Sophie Arnaud-Haond, Tania Aires, Rui Candeias, Sara J. L. Teixeira, Carlos M. Duarte, Myriam Valero & Ester A. Serrão
Successful prevention and mitigation of biological invasions requires retracing the initial steps of introduction, as well as understanding key elements enhancing the adaptability of invasive species. We studied the genetic diversity of the green alga Caulerpa taxifolia and its associated bacterial communities in several areas around the world. The striking congruence of α and ß diversity of the algal genome and endophytic communities reveals a tight association, supporting the holobiont concept as best describing the...

Data from: Characterizing and comparing the seasonality of influenza-like illnesses and invasive pneumococcal diseases using seasonal waveforms

Matthieu Domenech De Cellès, Helene Arduin, Emmanuelle Varon, Cécile Souty, Pierre-Yves Boëlle, Daniel Lévy-Bruhl, Sylvie Van Der Werf, Jean-Claude Soulary, Didier Guillemot, Laurence Watier & Lulla Opatowski
The seasonalities of influenza-like illnesses (ILIs) and invasive pneumococcal diseases (IPDs) remain incompletely understood. Experimental evidence indicates that influenza-virus infection predisposes to pneumococcal disease, so that a correspondence in the seasonal patterns of ILIs and IPDs might exist at the population level. We developed a method to characterize seasonality by means of easily interpretable summary statistics of seasonal shape—or seasonal waveforms. Non-linear mixed-effects models were used to estimate those waveforms based on weekly case reports...

Data from: Combining niche-shift and population genetic analyses predicts rapid phenotypic evolution during invasion

Erik E. Sotka, Aaron W. Baumgardner, Paige M. Bippus, Claude Destombe, Elizabeth A. Duermit, Hikaru Endo, Ben A. Flanagan, Mits Kamiya, Lauren E. Lees, Courtney J. Murren, Masahiro Nakaoka, Sarah J. Shainker, Allan E. Strand, Ryuta Terada, Myriam Valero, Florian Weinberger, Stacy A. Krueger-Hadfield & Christophe Destombe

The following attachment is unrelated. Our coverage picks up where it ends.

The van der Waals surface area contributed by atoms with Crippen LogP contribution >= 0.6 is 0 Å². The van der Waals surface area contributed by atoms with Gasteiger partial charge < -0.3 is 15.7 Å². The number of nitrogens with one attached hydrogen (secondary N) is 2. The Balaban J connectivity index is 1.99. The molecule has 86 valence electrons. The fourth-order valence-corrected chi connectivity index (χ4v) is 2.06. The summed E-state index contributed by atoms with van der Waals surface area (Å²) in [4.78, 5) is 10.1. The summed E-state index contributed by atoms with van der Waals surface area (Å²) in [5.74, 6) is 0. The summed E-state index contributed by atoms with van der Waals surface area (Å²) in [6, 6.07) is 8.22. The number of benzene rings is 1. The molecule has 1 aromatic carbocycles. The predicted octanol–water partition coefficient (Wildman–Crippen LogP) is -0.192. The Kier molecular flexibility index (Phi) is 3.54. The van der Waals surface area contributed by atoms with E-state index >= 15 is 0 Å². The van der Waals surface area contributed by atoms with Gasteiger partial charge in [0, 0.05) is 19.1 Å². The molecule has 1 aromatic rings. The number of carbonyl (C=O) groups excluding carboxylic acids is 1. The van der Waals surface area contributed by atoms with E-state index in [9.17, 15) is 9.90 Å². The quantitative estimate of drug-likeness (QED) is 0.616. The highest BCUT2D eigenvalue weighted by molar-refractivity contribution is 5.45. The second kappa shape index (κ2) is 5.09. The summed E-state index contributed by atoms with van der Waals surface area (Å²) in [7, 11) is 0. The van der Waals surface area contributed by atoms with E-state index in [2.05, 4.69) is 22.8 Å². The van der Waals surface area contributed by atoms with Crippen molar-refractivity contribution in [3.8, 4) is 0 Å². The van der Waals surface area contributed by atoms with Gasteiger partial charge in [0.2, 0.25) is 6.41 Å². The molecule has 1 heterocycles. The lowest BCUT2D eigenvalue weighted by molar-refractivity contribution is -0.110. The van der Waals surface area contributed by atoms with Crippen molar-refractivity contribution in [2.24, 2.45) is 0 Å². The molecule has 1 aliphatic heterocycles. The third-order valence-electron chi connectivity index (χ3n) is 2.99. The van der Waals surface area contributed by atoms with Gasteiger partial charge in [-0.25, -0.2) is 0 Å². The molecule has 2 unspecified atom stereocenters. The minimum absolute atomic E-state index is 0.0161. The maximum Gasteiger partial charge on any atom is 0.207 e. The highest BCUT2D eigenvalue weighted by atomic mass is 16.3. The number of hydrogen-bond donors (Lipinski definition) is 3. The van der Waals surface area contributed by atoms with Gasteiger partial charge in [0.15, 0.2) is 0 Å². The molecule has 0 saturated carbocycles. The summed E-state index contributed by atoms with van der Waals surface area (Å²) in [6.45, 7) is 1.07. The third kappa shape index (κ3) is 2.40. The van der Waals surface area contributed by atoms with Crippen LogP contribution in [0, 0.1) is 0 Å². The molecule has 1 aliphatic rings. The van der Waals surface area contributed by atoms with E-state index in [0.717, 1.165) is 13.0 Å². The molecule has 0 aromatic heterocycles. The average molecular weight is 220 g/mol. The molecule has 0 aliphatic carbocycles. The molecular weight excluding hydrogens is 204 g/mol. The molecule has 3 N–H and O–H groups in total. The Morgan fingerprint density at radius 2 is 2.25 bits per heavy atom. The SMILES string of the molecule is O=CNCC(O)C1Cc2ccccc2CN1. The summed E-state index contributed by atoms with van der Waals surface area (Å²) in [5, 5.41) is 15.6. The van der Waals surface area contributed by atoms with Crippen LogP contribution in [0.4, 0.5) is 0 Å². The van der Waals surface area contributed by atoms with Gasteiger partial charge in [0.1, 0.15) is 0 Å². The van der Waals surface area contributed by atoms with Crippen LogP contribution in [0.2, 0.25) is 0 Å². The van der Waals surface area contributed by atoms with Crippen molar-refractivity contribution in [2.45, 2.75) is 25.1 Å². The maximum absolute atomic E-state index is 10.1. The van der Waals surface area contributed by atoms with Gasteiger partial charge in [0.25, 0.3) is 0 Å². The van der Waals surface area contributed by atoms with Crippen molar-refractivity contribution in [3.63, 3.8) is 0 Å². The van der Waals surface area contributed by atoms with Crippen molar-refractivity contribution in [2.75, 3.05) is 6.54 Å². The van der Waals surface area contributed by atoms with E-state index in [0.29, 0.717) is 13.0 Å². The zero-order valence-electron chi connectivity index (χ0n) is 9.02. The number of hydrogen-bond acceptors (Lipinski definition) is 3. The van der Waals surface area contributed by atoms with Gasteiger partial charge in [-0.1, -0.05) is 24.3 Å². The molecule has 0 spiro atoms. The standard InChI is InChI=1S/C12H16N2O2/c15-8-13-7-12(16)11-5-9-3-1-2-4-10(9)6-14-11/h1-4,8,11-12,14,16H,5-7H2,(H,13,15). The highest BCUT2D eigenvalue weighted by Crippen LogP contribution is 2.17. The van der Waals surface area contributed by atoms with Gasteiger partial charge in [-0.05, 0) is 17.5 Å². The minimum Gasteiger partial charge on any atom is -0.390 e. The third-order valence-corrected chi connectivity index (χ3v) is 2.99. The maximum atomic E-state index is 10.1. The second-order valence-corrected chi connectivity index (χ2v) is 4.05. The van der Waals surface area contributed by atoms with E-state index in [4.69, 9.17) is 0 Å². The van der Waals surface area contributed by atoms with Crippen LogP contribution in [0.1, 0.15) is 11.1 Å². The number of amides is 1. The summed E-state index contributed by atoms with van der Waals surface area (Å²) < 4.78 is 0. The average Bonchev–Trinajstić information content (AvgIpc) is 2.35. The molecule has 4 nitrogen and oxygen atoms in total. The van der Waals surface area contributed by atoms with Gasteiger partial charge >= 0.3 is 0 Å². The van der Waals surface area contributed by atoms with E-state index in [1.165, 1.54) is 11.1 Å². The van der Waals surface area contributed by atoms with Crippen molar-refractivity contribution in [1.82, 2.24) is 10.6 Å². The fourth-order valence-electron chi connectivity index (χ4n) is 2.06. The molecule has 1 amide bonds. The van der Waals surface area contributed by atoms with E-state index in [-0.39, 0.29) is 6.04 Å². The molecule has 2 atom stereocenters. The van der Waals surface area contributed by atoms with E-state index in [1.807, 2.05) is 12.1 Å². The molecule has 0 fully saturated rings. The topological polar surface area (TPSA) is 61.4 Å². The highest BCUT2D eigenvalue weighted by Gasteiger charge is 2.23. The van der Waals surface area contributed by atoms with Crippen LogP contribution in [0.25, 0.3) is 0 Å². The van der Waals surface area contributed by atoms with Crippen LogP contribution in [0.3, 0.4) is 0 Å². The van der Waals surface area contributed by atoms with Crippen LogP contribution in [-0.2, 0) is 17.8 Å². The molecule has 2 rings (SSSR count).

Rapid evolution of non-native species can facilitate invasion success, but recent reviews indicate that such microevolution rarely yields expansion of the climatic niche in the introduced habitats. However, because some invasions originate from a geographically restricted portion of the native species range and its climatic niche, it is possible that the frequency, direction and magnitude of phenotypic evolution during invasion has been underestimated. We explored the utility of niche-shift analyses in the red seaweed Gracilaria...

Data from: Mutation rate evolution in partially selfing and partially asexual organisms

Camille Gervais & Denis Roze
Different factors may influence the evolution of the mutation rate of a species: costs associated with DNA replication fidelity, indirect selection caused by the mutations produced (that should generally favor lower mutation rates, given that most mutations affecting fitness are deleterious) and genetic drift, that may render selection acting on weak mutators inefficient. In this paper, we use a two-locus model to compute the strength of indirect selection acting on a modifier locus that affects...

Data from: Ecophysiological variation across a forest-ecotone gradient produces divergent climate change vulnerability within species

Félix Landry Yuan, Adam H. Freedman, Laurent Chirio, Matthew LeBreton & Timothy C. Bonebrake
Climate change related risks and impacts on ectotherms will be mediated by habitats and their influence on local thermal environments. While many studies have documented morphological and genetic aspects of niche divergence across habitats, few have examined thermal performance across such gradients and directly linked this variation to contemporary climate change impacts. In this study, we quantified variation in thermal performance across a gradient from forest to gallery forest-savanna mosaic in Cameroon for a skink...

Data from: Mutualistic mimicry enhances species diversification through spatial segregation and extension of the ecological niche space

Thomas G. Aubier, Marianne Elias, Violaine Llaurens & Nicolas Chazot
Species richness varies among clades, yet the drivers of diversification creating this variation remain poorly understood. While abiotic factors likely drive some of the variation in species richness, ecological interactions may also contribute. Here, we examine one class of potential contributors to species richness variation that is particularly poorly understood: mutualistic interactions. We aim to elucidate large-scale patterns of diversification mediated by mutualistic interactions using a spatially-explicit population-based model. We focus on mutualistic Müllerian mimicry...